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In today’s business landscape, competition for talent has increased globally. As a result, organizations find it extremely difficult to hire exceptional employees with the right skills for various designations and departments.
A Fortune 500 CEO has described the interviewing process as “The most flawed process in American business.” This issue may be because there is a lack of training for interviewing and hiring people.
A job interview is a discussion between a potential employer and an applicant regarding an available position. To gain better insight into the applicant, the interviewer will want to know about their qualifications, among other questions. Job interview processes vary among companies: some may hold one or several preliminary phone interviews before meeting face to face. During the pandemic, video interviews became the norm and continue to make up the bulk of the job application process. The bottom line is that the company representative in discussion with the applicant sets the bar for the interview.
Employers typically use an unstructured interview format, which doesn’t follow a specific pattern. Questions change depending on the flow of conversation and are usually used to evaluate a candidate’s personality.
It is interesting to note that while every major business school in the US teaches students how to handle being interviewed, not one teaches them how to conduct an interview. Furthermore, neither schools nor organizations provide interview training to their students or employees.
A few companies have formal policies regarding interviewer training. Still, most are way too casual, with candidates frequently being interviewed by a person with virtually no training in this critical area.
Think about this: Each hiring decision can cost hundreds of thousands of dollars. So, how could this be in the company’s or candidate’s best interests? The bottom line is that the untrained interviewer most likely doesn’t even know what to look for in a candidate or how to ask practical questions or drill down for genuine answers.
The lack of interviewing training is compounded by the fact that Interviewers are rarely critiqued on their performance because most interviews are done in private with no monitoring. So, mistakes will often go unseen, and will happen repeatedly.
Here is an example:
Soon after Jack is hired, his boss Dan hands him a resumé and informs him that he will interview a prospective hire named Sally. Dan casually asks him to talk to Sally and see what he thinks about her. Jack assumes that Dan has confidence in his ability to handle the new task and is reluctant to acknowledge his total lack of interviewing skills. However, because he has been through many interviews, he figures he knows what to do.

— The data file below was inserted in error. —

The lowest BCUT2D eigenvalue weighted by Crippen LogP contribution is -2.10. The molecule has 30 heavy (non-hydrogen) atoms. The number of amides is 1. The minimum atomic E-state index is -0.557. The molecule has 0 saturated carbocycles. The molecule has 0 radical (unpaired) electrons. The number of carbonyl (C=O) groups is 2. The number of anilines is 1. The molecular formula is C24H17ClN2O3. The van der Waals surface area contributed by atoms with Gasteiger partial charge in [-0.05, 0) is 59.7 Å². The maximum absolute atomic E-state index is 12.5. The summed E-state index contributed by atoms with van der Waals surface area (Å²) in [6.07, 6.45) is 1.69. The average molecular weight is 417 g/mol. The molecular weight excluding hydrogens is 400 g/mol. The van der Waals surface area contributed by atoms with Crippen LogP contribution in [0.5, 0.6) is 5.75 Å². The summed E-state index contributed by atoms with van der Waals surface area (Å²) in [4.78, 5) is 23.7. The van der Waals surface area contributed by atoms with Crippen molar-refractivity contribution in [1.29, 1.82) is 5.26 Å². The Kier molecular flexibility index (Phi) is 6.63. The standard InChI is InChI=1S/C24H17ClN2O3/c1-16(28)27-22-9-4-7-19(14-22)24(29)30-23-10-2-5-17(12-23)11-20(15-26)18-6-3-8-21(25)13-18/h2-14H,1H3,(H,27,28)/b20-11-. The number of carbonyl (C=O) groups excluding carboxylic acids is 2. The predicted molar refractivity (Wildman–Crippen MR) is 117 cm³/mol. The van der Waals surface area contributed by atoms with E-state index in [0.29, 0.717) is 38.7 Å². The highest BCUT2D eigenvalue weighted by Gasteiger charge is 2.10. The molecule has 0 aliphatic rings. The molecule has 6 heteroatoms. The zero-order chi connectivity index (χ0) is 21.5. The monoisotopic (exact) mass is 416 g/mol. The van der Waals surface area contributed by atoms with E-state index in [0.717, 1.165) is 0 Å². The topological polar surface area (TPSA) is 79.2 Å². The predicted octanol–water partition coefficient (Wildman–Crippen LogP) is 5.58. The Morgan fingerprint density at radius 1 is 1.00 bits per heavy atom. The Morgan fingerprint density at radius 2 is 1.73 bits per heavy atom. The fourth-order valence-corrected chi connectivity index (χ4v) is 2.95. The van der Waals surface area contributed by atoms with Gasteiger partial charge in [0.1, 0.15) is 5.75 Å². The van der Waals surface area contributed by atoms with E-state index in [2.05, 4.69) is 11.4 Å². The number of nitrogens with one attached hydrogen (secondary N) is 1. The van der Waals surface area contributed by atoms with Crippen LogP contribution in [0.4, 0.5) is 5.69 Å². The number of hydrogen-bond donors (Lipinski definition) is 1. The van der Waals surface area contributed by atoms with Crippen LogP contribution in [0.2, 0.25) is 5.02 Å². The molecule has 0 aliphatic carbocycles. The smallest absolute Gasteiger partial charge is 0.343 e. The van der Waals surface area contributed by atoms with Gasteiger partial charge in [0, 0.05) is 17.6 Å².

His preparation consists of reading Sally’s resumé and writing down simple questions such as, “Where do you see yourself in five years?” Or “Give me an example when you showed you were a team player.”
Once Jack gets into the interview, he finds he’s getting short answers and learning nothing that isn’t already on Sally’s resumé. So, he chooses to switch gears. Jack chats about the job and what it’s like to work at the company. He’s now started selling to her, and the selection interview is over. Jack, who enjoys doing all the talking, doesn’t even realize it.
After the interview, Jack’s manager Dan asks him what he thinks of Sally. Unfortunately, Jack has no structured system to provide valuable feedback, so he gets away by replying with a few brief comments. “She looks good; I think we should hire her.” Or “I’m not sure; I wasn’t impressed.” As a result, there is no realistic way to determine what happened during the interview and what mistakes were made.
Most interviewers do not understand or value the importance of behavior-based interviewing. They tend to focus exclusively on the experience, knowledge and education required for a position and don’t assess important behavioral qualities. As a result, they form an impression of whether they “like” or “could work with” the candidate.
This can be particularly valid when interviewing candidates for technical positions. Because these candidates’ skills are specific and they are being hired to do a particular function, interviewers think they need only probe for the technical competence to do their job.
A candidate’s skills, education, and experience are essential in screening. But interviewing doesn’t stop there. It’s not just a case of whether a particular candidate can do the job but also how and why. Without these facts, you cannot predict on-the-job performance and behavior in the future, which is a critical part of the selection process.
Finally, it’s important to note that untrained or poorly trained interviewers aren’t the only factor affecting the interviewing process. The overall stakes are higher today. A global talent scarcity, growing diversity in the workforce, more savvy candidates, and declining candidate authenticity all impact interviewing.
Job interviews are stressful. People can spend hours reviewing possible questions, rehearsing well-crafted answers, and picking perfect outfits to make a great first impression. But what if all that effort is for naught?
Our expert team at ALIGN can help guide you through the interviewing process. Give us a call. We look forward to chatting.